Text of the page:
17 February 2010
The government has no plans to fix the rand to a pre-determined exchange rate, Finance Minister Pravin Gordhan said in his maiden Budget speech in Parliament, Cape Town on Wednesday, adding that the Reserve Bank would continue to pursue an inflation target of between 3% and 6%.
“[South African Reserve Bank] Governor [Gill] Marcus and I have agreed that monetary policy should be conducted in a consistent and transparent manner within a flexible inflation targeting framework,” Gordhan said, adding that the Reserve Bank would take a more central role in ensuring financial stability.
The interest rate is currently at 7%, while CPI inflation declined from a peak of 13.6% in August 2008 to 6.3% in December last year, as petrol prices fell and food prices moderated.
While a low inflation rate can help guard the living standards of the poor, the government argues that a lower and stable rate of inflation reduces the long-term cost of borrowing and provides confidence about the future.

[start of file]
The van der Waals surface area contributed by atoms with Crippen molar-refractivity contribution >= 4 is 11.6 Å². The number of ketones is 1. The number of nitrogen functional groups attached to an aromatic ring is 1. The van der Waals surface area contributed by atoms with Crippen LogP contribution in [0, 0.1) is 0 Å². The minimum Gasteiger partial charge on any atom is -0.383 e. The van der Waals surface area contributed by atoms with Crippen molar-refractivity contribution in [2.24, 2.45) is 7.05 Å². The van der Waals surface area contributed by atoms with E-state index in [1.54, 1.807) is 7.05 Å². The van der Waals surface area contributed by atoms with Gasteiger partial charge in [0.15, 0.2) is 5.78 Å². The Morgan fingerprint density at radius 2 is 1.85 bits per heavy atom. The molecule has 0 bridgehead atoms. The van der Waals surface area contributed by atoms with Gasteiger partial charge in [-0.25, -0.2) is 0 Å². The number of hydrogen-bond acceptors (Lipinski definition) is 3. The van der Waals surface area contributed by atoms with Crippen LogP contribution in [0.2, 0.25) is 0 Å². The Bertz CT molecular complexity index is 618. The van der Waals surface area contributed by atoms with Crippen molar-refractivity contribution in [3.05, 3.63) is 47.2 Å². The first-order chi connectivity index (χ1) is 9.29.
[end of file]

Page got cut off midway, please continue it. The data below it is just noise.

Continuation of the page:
This in turn stimulates investment, employment and competitiveness, particularly among exporters and those industries relying on imports.
Gordhan said that he and Marcus had agreed that an ongoing assessment, discussion and commentary about the Reserve Bank’s monetary policy by analysts and those in the public, was constructive for the emergence of “social consensus” in this area in the long run.
‘Stable, competitive, real exchange rate’
Turning to the rand, Gordhan said: “We agreed that we need a stable and competitive real exchange rate, though in today’s world this cannot be translated into a straightforward fixed price of the rand.”
He said the government was concerned that rapid capital inflows that may be required to sustain investment spending have the unintended consequence of appreciating the currency.
“We have therefore agreed with the Reserve Bank that we will continue to take steps to counter the volatility of the exchange rate and to lean against the wind during periods of rapid capital inflows, including reserve accumulation and further exchange control reform.”
He pointed out that long-term measures to make the rand more competitive included ensuring a lower wage inflation, running lower budget deficits, building larger reserves and developing a “more flexible and dynamic economy”.